News of the “Pandora Papers” – a leak of almost 12 million documents – broke in early October, detailing the hidden financial affairs of some of the world’s wealthiest individuals. Daniel Wager, Vice President, Global Financial Crime Compliance Strategy at LexisNexis® Risk Solutions looks at the implications and whether an exposé like this can drive positive change through greater transparency in the global financial system.
Opaque Financial Flows Facilitate Illicit Activity
The Pandora Papers leak raises concerns around the use of offshore jurisdictions and shell companies to hide potentially unethical or criminal behavior. This is the latest example of a series of leaks (including the Panama Papers and Paradise Papers) calling for global improvements in financial transparency.
These incidents have revealed how offshore companies can be used to hide sources of wealth and reduce or evade tax obligations in their home domicile. While there may be legitimate uses of non-transparent jurisdictions and corporate structures, these investigations reveal that they are still the vehicles of choice for illicit actors.
Governments have a responsibility to stop illicit financial activities such as tax evasion and money laundering, which are often facilitated via offshore financial centers, while also ensuring the fair taxation of citizens and corporations. These points of pressure should compel politicians to increase the transparency of the global financial system – yet progress has been slow.
Improving Financial Transparency
Thorough know your customer (KYC) due diligence, facilitated by screening tools and data on politically exposed persons (PEPs) and adverse media, as well as beneficial ownership registers, can help identify the often-complex relationships between those in positions of power, criminals and offshore companies.
Financial institutions are increasingly well-regulated in this area, with regulations such as the EU Anti-Money Laundering Directives requiring them to form a risk-based approach based on identifying PEPs and beneficial owners and taking into account high-risk countries and clients’ sources of wealth.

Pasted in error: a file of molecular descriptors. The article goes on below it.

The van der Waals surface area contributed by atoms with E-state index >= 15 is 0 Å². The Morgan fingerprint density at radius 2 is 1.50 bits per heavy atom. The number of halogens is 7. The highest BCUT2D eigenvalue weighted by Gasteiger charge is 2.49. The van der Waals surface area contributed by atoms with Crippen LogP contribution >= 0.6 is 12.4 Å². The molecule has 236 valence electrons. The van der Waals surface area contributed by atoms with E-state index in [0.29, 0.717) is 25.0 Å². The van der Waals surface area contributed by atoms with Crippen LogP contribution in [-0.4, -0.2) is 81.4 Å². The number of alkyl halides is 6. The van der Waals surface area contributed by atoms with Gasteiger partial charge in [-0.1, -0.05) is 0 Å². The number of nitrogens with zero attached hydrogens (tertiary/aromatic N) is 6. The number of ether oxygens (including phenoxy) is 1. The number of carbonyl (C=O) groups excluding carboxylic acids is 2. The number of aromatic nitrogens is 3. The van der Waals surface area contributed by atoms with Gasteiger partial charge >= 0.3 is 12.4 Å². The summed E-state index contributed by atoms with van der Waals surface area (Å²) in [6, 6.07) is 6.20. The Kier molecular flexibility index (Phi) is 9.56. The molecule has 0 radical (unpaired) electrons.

However, certain “designated non-financial businesses and professions” (DNFBPs) seem to be a weak link in today’s anti-money laundering (AML) and combating the financing of terrorism (CFT) regulations. A small but significant number of DNFBPs such as legal professionals, trust and company service providers and real estate companies play a key role in obfuscating asset ownership.
According to the Financial Action Task Force (FATF) these professions should be subject to AML/CFT requirements, but in reality they are often unregulated and poorly supervised. As a result, many are not applying robust customer due diligence measures.
Since the Pandora Papers story broke, a group of bipartisan United States lawmakers has proposed a new law, known as the Enablers Act, which would amend the 51-year-old Bank Secrecy Act, by requiring the Treasury Department to create basic due-diligence rules for American gatekeepers who facilitate the flow of foreign assets into the United States.
Rationale for Transparency
In response to the Panama Papers scandal of 2016 the EU agreed regulations mandating the publication of beneficial ownership registers. Even in those member states that have set up such registers, hurdles such as requiring the public to pay, use a national identity number or know the tax identification number of the company they are searching for make it difficult to access the data.
Aside from the ethical debate over offshore structures and their uses, the clear benefit arising from improved transparency is that it reduces friction in transaction chains. The greater the access to information about individuals and corporate identities, the easier it becomes for financial institutions and DNFBPs to facilitate legitimate business and business that fits with those organizations’ risk and governance standards. As well as posing harm to the public interest, obfuscation may damage productivity in the financial services industry in the long term.
Increased transparency would also help improve trust in financial services, something that is critical to an industry which relies on public confidence for its social license to operate. Progressive approaches to transparency will yield better outcomes for all stakeholders in the long term compared to potential reactionary responses that threaten repeat scandals and revelations of opaque activity.